first_imgPierson senior Chastin Giles finished last season averaging 12 points per game on 82 field goals, 21 three-pointers, and 60 free throws. Independent/Gordon M. GrantA feisty pair has returned to Pierson’s basketball court.Senior point guard Chastin Giles and sophomore guard Sofia Mancino bring back all the grit that first-year head coach Woody Kneeland will be looking for after the Whalers graduated 10 seniors from last year’s squad, including his niece, Katie Kneeland, who led the team in points (377).“Chastin is tough as nails, so is Sofia,” Kneeland said. “Sofia is a vocal leader where Chastin leads by her play. Both make their teammates better.”The pair will steer a 10-girl roster, but Kneeland said he looks at it as he’s 10 players deep, knowing the girls who returned and many of the younger ones joining having coached the junior varsity team while being an assistant on varsity under former head coach Kevin Barron the last two seasons. His brother George, Katie’s father, who has worked with the basketball teams at Pierson at different levels over the last 18 years, also returns as an assistant.“There’s a lot of new kids coming up and there’s definitely an inexperienced factor, but they’re all great players,” Kneeland said. “I’ve been putting them through the ringer with the best of the Class A school during the nonleague games (0-3 against Eastport-South Manor, Westhampton Beach, and Sayville). I’m making it tough for them because I want them to learn quickly.”The Whalers JV team, along with the varsity girls, finished their league schedules undefeated last season. From his old team he’ll be looking for Grace Perello, who the coach said has a “scorer’s mentality,” to contribute some of what was lost with the departure of his niece, but said he sees all the girls being big contributors on either side of the court down the line. Heidi Wilson replaces Kneeland as the JV coach.“We’re more balanced than last year,” he said. “Once we get rolling and get some confidence, we’ll be there.”The coach said if any opponent thinks taking Giles (287 points last season) out of the game is an automatic win, he’d ask them to think again.“It’s not going to work,” Kneeland said.He’ll still be looking to her tremendously though.“Chastin is a college-level basketball player,” he said. “She helps the other girls get easier baskets too because she gets them in the right spots.”Senior guard and forward Mahlia Hemby is also returning, along with classmates Kathryn Powell, a center, and Kneeland’s daughter, Halle, a guard, both of whom rejoin the Whalers after not playing last season.“Kathryn is strong on offense and defense. Halle adds to the defensive side,” Kneeland said. “They’re going to play.”There’s been a consistent basketball culture in Pierson as of late, with the teams making the postseason the last six seasons, and Kneeland is hoping this year is no different. The Whalers are looking to defend their Suffolk County title won last year while going 17-3 overall.“They’re a fast, tough bunch. They’re some of the fastest kids I’ve seen,” Kneeland said, laughing. “The athleticism is there. They also play great defense. These girls are going to have a complete game soon and I’m excited about it.”Pierson will play Hampton Bays on the road in the Whalers’ first League VII game of the season on Wednesday, December 11, at 5:45 PM. The team travels to Port Jefferson December 16 for a 4:30 PM matchup.Hurricanes Have Room To GrowAlthough losing just one senior to graduation, Westhampton head coach Katie Peters says the absence of center/forward Lindsay Rongo creates a completely different dynamic within her team.“Lindsay Rongo was big for us,” she said. “She was a strong defensive player, was a leader both on and off the court. She was also good for putting in eight to 12 points when we needed it. She was a spark when we needed it, and would recognize that.”That’s not to say she doesn’t think she has the talent to fill her shoes.Peters thinks returning juniors Molly Skorobohaty and Caroline Henke could do just that.“They play strong defense. They hustle,” the coach said. “And they have experience with valuable game minutes.”Young returners with lots of playing time are Rongo’s younger sister Olivia (132 points last season), a guard, who started multiple games as a freshman, and sophomore guard Molly McCarthy (180 points), who the coach said is more confident this season.She expects big things from both girls, but will be leaning on seniors Belle Smith (453 points last season) and Layla Mendoza (132 points) to lead the way.Smith, an All-American lacrosse standout and All-County volleyball player surpassed 1300 points last season to break the Hurricanes’ scoring record. Smith has a good on-court chemistry with Mendoza, who missed the second half of the 2018-19 season with a torn ACL.“They’re picking up right where they left off,” Peters said. “Layla has a strong interior post game. She’s fast, she’s athletic, she can jump. She and Belle are a dynamic duo. It’s tough to stop both of them.”Junior Amanda White, who played at St. Anthony’s the last two seasons, will be added value at guard, classmate Ella Donneson will aid under the boards, and sophomore Molly Mensch will add points fighting from the post. Donneson and Mensch are both up from the JV team.“There’s a lot of room for us to grow in a lot of ways on both ends of the court,” Peters said. “We’ve talked about getting back to where we were, but understand there’s a lot of games to play. We’re going to take it game by game. We can’t overlook anybody. Each day we’ll try to play our best and be our best and let the chips fall where they will.”Mendoza finished Westhampton’s League VI-opening 50-39 win over Elwood-John Glenn December 6 with 25 points and 10 rebounds, and Smith had 13 points, 10 steals, and six rebounds. The Hurricanes traveled to Bayport-Blue Point December 10, but results were not available by press time.Southampton Also Replacing Key PlayerSouthampton will be without Taylor Pike, the Mariners’ primary ball hander in 2018, who scored 256 points last season.The team fell one win short of making the playoffs, and Pike’s 13.5 points-per-game average was a major contributing factor in that. But there is talent returning to this League VII team, too.Sophomore point guard Madison Taylor is a travel basketball player who finished with 142 points last season; sophomore Gabby Arnold will continue guarding against opponent’s toughest competitors (75 points); and junior guard/forward Cristine Delgado led the team in minutes last season and is a strong defender who stays out of foul trouble (109). Back on the team is Ishanti Gumbs. She played for Riverhead last season and finished the season with 150 points as a junior.Senior Alysha Thomas (68 points), captains this Mariners team with classmate Caraline Oakley (60). Thomas competed on the same Amateur Athletic Union team during the offseason as Gumbs and Taylor.Sophomore Carli Cameron, from the soccer team, is up from JV, and juniors Riley Zorko and Bimela Ramkhelawan are also new additions.The Mariners started the season with a 71-36 win over Smithtown Christian December 6. Delgado had 15 points, five steals, and three assists; Taylor scored 11 points; Oakley had eight points and 15 rebounds; and Thomas added eight points and 12 rebounds.East Hampton Looking To BuildEast Hampton is hoping to improve upon its one-win 2018-19 season, but will have to do so while also bumping up to face new League V opponents.As with other schools, just one player, Connie Chan, graduated from last year’s team.Seniors Emma Silvera (98 points), Alden Powers (14), Tia Weiss (41), Emily Brewer (53), and Kailey Marmeno (31) have returned along with juniors Paige Cardone (74) and Eva Wojtusiak (19). Ashley Peters and Armani Gordon are new seniors joining the varsity squad with freshmen Baye Bogetti, Caroline DiSunno, and Claire McGovern. The Bonackers host their first league opponent, Islip, Thursday, December 12, at 4:30 [email protected] Sharelast_img read more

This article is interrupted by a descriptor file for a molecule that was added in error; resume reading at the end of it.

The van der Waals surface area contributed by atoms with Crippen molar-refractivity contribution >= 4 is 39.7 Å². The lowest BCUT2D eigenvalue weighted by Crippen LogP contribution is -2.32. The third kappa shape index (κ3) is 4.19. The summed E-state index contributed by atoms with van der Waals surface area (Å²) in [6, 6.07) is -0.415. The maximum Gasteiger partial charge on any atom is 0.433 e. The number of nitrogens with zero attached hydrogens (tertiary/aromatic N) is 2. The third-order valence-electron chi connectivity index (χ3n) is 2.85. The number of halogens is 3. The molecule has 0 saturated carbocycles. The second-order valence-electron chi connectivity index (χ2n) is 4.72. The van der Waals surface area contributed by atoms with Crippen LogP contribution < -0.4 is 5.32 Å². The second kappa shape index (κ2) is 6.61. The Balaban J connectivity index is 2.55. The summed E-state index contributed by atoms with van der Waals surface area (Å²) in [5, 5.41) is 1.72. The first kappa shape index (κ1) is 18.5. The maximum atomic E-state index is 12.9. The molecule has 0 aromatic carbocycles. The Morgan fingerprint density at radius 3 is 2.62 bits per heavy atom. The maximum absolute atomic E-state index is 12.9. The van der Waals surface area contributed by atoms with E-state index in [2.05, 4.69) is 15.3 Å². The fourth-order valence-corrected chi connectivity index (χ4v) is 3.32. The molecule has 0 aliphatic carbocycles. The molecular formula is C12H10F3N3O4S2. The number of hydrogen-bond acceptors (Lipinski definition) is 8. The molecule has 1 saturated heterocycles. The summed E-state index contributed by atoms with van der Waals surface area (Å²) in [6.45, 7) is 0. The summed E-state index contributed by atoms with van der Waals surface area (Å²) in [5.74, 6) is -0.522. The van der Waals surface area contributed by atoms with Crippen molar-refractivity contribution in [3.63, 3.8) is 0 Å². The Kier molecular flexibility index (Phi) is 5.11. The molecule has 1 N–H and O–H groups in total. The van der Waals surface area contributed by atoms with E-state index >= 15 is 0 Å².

Schwarzer thanks ‘unbelievable’ Mourinho